its use, it is a matter of consequence, that Mr. Burke was the admired companion gentlemen, who are engaged in making of Mr. Fox, whose attic taste is well. trials with it, should have early informaknown.

tion, that there is great probability, that Mr. Burke, in his writings, often refers the Nitric Acid, diluted to the degree at to Grecian literature; and sometimes ap- which it has been given by the mouth, peals, in his late works, for the justice of is, like Mercury, when applied to the skin, his criticisms, to the decision of Mr. Fox. abforbed, and afterwards produces in the

The Latin quotations, in the writings fystem, the same effects that arise from its and speeches of Mr. Burke, (in some of internal use. his speeches, too, conceived and delivered By the last fleet from the East Indies, in hafte) are numerous and apposite.

I received a letter from Dr. Scott, of I ftate these facts, in refutation of the Bombay, the gentleman who first recomaffertion of your correspondent, as what mended, and himself commenced, the in. the public know, and as probable evidence ternal use of the Nitric Acid. Inclofed that Mr. Burke was learned, in the com was a pamphlet, containing, in addition mon acceptation of that term.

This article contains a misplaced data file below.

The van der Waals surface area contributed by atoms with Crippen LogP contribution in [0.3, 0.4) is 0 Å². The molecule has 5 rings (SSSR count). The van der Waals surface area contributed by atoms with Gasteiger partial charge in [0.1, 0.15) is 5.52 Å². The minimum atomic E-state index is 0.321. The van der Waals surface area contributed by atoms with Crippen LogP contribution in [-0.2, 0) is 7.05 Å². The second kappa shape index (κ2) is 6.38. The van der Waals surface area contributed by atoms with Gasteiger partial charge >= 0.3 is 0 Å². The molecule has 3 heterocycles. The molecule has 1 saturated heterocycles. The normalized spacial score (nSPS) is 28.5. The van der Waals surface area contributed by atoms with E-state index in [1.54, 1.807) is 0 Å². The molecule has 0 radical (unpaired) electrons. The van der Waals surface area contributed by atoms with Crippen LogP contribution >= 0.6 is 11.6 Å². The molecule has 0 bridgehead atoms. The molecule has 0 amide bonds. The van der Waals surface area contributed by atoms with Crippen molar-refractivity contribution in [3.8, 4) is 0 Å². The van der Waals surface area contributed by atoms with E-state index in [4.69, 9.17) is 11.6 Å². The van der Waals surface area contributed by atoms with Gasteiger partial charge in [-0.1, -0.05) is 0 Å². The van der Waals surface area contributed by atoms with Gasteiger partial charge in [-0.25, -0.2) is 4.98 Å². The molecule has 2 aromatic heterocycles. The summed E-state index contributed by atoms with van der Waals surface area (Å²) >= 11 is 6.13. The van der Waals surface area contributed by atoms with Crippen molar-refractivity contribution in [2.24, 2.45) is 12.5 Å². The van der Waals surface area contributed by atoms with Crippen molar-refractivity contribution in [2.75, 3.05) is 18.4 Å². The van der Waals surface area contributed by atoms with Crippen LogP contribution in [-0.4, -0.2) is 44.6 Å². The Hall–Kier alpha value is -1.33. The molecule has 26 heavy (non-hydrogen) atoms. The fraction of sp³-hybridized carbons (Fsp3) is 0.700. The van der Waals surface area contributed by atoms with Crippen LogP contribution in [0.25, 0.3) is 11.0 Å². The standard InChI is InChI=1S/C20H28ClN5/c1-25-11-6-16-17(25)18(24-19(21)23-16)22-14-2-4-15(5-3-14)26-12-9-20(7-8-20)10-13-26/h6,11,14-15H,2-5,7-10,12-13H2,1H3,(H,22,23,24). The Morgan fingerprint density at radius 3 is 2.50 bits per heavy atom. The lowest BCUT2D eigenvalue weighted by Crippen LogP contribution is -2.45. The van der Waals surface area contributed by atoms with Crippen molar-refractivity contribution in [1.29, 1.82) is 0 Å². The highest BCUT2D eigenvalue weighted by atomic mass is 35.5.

to the letters which he had before pubI have an object in view. I am anxious lished, two additional ones, in which he to know the truth in this particular con- communicates this important informacerning the attainments of Mr. Burke: tion, not founded on conjecture only, but and I wish as well to invite the commu

on actual experiment. nications of your correspondents on this In one inveterate case of Syphilis, in subject, as to impress upon the mind of which the relief from Mercury had been Dr. LAWRENCE, the necessity of afford- imperfect and temporary, Dr. Scott aping us exact information on this head, in plied cloths, wet with the Nitric Acid; his life of his illustrious orator and states- with these the legs of his patients were